North Carolina Courage and Successful Crossing

Over six years ago, in February 2014, Manchester United broke the Premier League record for 81 crosses in a game. Only 14 of them connected with a red shirt and Fulham center back Dan Burn announced that he “hadn’t headed as many balls since the conference”. Ever since that game, crossing seems to have been doomed in terms of being an effective attacking tool in the modern game. The world of analysis has also had a major say, showing the ineffectiveness of it through the lens of chances and goals created. Personally, I’ve always been a fan of crossing and still up. I grew up watching Manchester United with Beckham feeding Cole and Yorke, and so many youth training sessions were dominated by crossing and finishing activities, so I’m very much biased here. But, although I completely agree with the numbers, I want to challenge the statement that crossing is completely redundant and use the NC Courage as an example.


I will start by saying yes, I completely agree that crossing in traditional methods today is largely ineffective. But first, I think it’s important to explain what ineffective crossing looks like. An example is in the picture below from that infamous game which, from an attacking standpoint, is set up like many teams today with one forward and two wide attackers. When defending crosses from wide areas using this system, it’s pretty easy and simple to defend against: One full-back applies pressure to the ball, one defender marks the forward, weak side full-back takes the opposition and the other spare center back either doubles up to help, or tracks the incoming runner from midfield. Not a lot of decisions for defenders to be made here. Try this 81 times and you will probably struggle to score at most levels.




Now compare this with the NC Courage and you see a few differences. On Saturday we saw midfielder Debinha involved in two goals from crosses, finishing one from close range. Similarly, in the closing minutes, when Haley Mace was released on the right hand side, center back Becky Sauerbrunn stepped across to cover and Debina's movement in the box created space for Jess MacDonald to find the winner. You can see below that there were two goals from crosses, two different types of service. So what makes that so much more effective?




Firstly, I think it's important to look at how NC set up tactically and the pictures that potentially creates. With a 4-4-2 box midfield, the two center forwards naturally match up against the opposing central defenders. With the willingness of all Carolina forwards to run into the wide channels, they can drag out an opposing center back. This is very effective in transition when the opposition have used the full-back in the attack and is disconnected from the back four, or if the full-back steps forward centrally to occupy an attacking midfielder .The speed of Williams, MacDonald, Hamilton, and (most recently) Mace, is matched with a real willingness to go into these areas. When one center back is pulled out, the other center back partner must mark the other center forward, watch for runners, and organize the box… which is a big ask at the speed at which the Courage attack. This gives attacking midfielders like Debinha space to run into and score. Unfortunately I got a first hand view of this myself on the bench in Chicago in 2018 when we played them and you can see this in the example below. You can see that Casey Short pushes forward to close down Crystal Dunn, and Jess MacDonald then uses the space that she has vacated. The other center forward has occupied the opposite full back, and Debinha exploits the space at the back post to score.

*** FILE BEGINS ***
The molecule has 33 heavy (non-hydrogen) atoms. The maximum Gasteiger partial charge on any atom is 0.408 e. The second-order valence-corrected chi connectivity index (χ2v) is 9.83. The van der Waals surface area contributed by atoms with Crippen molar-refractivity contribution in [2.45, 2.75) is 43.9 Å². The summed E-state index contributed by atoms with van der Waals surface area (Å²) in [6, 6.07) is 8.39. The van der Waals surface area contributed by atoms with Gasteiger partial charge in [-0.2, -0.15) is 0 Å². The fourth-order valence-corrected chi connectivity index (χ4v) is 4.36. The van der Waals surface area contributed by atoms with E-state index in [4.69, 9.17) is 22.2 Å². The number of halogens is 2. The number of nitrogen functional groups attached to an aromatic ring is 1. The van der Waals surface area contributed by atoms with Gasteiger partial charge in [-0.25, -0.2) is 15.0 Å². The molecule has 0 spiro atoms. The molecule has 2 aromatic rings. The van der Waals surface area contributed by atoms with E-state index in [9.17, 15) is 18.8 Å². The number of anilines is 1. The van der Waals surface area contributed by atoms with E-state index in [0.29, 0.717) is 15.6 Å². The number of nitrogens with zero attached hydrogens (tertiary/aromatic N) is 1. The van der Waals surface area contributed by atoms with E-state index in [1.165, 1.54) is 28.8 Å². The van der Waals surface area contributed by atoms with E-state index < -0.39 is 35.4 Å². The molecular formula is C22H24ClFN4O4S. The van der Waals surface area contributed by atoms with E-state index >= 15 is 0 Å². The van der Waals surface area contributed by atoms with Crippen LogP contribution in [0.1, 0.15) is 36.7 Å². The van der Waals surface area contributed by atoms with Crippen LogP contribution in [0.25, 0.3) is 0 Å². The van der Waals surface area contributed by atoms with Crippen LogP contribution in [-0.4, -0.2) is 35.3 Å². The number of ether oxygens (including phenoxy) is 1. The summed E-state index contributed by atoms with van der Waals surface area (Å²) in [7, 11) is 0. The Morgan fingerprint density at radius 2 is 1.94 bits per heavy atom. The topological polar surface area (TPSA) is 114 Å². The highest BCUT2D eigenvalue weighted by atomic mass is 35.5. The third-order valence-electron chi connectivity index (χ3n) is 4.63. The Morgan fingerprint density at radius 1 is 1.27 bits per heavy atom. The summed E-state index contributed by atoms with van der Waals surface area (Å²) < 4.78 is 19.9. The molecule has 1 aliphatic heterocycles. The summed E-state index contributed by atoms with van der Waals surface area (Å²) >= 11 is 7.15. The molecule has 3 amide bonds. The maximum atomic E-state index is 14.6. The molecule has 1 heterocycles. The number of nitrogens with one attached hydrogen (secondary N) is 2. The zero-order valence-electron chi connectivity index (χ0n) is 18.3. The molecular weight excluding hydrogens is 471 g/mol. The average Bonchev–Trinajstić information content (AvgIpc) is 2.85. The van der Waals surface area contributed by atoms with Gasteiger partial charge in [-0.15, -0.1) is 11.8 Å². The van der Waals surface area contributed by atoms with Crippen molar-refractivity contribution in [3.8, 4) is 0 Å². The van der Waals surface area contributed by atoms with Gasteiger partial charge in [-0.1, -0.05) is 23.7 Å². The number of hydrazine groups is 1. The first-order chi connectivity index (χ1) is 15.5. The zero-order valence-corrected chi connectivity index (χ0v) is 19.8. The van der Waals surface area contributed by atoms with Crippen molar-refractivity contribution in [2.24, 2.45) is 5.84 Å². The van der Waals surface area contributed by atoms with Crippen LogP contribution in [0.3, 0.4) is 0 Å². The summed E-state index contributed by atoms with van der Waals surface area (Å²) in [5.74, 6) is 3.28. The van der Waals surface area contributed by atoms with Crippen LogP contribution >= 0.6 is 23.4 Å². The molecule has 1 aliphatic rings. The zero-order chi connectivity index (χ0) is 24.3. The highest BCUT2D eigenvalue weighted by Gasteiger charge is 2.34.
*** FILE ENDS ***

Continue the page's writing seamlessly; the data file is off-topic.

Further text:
What makes this so difficult to defend against, is that if you are considering keeping your center backs at home, the Courage and Debinha are good enough to combat this also. With the central space covered by the center backs, Debinha then looks to target the space around the full-back on the weak side. Depending on space available and the type of cross, she can attack on the inside or outside shoulder. Again, I had the misfortune of watching this one up close in the NWSL Championship Game in October last year. You can see in the clip below that we (Chicago), do a good job of regaining the shape of our back four in transition, but Debina’s positioning is key. She plays on the outside shoulder of the full-back until the cross comes and and then positions herself between the full-back and center-back to finish from close range.


Here are a couple of other clips that Debina taking up similar positions in the box, resulting in goals or opportunities for NC Courage.


Above all, what makes this movement so effective for me is it forces the defenders to not only physically recover into positions quickly (which is not easy against the tempo that the Courage play with) and it also challenges them to make decisions. With fatigue and teams playing in their first competitive games in almost 9 months and without pre-season friendlies, there will be lapses in focus and communication inside the 90 minutes. The margins are so slim at the highest level and the difference between Debinha being inside or outside the view of a center back can be one or two yards. That, however, is all she needs. It will be interesting to see moving forward how teams deal with it.


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